The year is established by the reference to the publication of the German translation of Orchids (see n. 4, below).
CD had been suffering from eczema (see letters to J. D. Hooker, 23 June [1862] and 30 [June 1862]).
The notes referred to have not been found; they may have been included with the letter from Asa Gray, [late June 1862]. Gray included information on Platanthera Hookeri in his review of Orchids (A. Gray 1862a, p. 143) and published observations on various species of Cypripedium in a follow-up article (A. Gray 1862b, pp. 427–8). See also letter to Asa Gray, 10–20 June [1862] and n. 16.
CD had sent Heinrich Georg Bronn, the German translator of Orchids, a list of corrections and additions to be included in the German edition (Bronn trans. 1862; see the second enclosure to the letter to H. G. Bronn, 30 June [1862]).
Gray had asked CD to arrange for six copies of Orchids to be sent to him by the publisher and bookseller, Nicholas Trübner, who frequently acted as Gray’s London agent (see letter to Nicholas Trübner, 23 June [1862]). Gray’s letter requesting the copies has not been found.
Gray had returned a payment resulting from the sale of his pamphlet on Origin (A. Gray 1861), the publication costs of which he and CD had shared (see letter from Asa Gray, 31 March [1862], and letter to Asa Gray, 21 April [1862]).
George Howard Darwin, then 16 years old, was on holiday from Clapham Grammar School. CD’s notes, dated 20–7 June 1862, recording George’s observations of the insects visiting several orchid species, are in DAR 70: 13–14, 30, 32–6 (see also nn. 8 and 9, below).
CD’s note recording George’s observations on flies visiting O. maculata, dated 20 June 1862, is in DAR 70: 13–14. CD reported these findings in the German edition of Orchids (Bronn trans. 1862, p. 22 n.; see the second enclosure to the letter to H. G. Bronn, 30 June [1862]). He later published them in ‘Fertilization of orchids’, p. 142 (Collected papers 2: 139–40).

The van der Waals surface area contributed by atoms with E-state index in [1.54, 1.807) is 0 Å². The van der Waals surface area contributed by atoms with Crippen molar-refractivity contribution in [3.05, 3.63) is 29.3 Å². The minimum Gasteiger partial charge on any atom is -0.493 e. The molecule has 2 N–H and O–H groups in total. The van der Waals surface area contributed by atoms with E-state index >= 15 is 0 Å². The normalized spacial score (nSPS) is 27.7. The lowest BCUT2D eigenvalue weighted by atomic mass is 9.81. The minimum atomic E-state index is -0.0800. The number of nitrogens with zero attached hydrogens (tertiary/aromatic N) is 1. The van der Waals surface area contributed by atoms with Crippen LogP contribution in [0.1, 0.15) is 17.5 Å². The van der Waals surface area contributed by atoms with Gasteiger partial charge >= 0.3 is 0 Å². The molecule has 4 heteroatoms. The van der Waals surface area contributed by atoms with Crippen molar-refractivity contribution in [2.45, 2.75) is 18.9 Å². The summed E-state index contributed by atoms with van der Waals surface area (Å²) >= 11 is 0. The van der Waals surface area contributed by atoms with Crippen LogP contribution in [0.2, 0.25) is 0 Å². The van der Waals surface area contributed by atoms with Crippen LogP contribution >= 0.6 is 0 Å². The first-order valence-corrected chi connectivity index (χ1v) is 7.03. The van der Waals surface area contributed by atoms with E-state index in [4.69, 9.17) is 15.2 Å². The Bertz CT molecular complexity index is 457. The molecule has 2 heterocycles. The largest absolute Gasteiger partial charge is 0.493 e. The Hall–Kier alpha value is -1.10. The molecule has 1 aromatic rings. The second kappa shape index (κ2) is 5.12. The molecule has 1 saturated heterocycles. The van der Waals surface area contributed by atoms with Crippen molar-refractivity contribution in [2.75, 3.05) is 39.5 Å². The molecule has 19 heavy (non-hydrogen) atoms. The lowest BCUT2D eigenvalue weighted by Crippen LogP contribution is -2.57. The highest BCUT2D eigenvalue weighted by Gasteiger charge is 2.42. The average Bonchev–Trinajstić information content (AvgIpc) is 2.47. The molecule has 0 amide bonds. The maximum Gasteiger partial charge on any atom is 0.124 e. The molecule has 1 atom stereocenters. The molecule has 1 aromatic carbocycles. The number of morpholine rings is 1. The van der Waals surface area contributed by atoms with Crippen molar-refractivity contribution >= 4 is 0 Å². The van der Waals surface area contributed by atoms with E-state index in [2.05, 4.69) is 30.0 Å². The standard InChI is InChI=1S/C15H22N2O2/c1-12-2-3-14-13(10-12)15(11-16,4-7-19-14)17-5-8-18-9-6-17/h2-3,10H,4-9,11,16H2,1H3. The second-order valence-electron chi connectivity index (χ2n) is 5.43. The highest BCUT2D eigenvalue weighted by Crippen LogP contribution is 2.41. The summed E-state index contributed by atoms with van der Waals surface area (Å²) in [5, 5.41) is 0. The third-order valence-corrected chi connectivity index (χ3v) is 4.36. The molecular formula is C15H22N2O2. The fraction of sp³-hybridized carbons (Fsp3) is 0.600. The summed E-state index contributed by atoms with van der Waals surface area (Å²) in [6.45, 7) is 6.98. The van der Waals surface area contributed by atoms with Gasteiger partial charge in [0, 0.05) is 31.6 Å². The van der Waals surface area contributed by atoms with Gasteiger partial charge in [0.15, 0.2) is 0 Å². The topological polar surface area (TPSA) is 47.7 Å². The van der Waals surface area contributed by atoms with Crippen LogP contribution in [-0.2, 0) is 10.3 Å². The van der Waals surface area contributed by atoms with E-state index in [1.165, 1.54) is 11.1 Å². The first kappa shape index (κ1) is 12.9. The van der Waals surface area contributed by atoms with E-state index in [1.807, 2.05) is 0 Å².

The records kept by CD of George’s observations on insects visiting H. monorchis, dated 22–7 June 1862, are in DAR 70: 32–6 (see also letter from Frederick Smith, 28 June 1862); these observations were incorporated in the German edition of Orchids (Bronn trans. 1862, pp. 47–8 n.), and were later described in ‘Fertilization of orchids’, pp. 145–6 (Collected papers 2: 142–3). CD’s notes on his own observations of the species, dated 2 July 1862, are in DAR 70: 37.
See letter from J. D. Hooker, 28 June 1862. CD refers to Miles Joseph Berkeley’s review of Orchids, which appeared in the London Review and Weekly Journal of Politics, Arts and Science 4 (1862): 553–4.
CD had begun a series of crossing experiments with the normally sterile central peloric flowers of different varieties of pelargonium on 11 May 1862 (see the experimental notes in DAR 51 (ser. 2): 4–9, 12–13; see also letter to Daniel Oliver, 8 June [1862]); in 1861 he had attempted to encourage readers of the Gardeners’ Chronicle to carry out such experiments (see Correspondence vol. 9, letter to Journal of Horticulture, [before 18 June 1861]). The results of CD’s experiments are given in Variation 2: 167, as part of a discussion on the relationship between abnormal plant structure and the incidence of sterility. For CD’s interest in the causes of sterility, see Correspondence vol. 10, Appendix VI.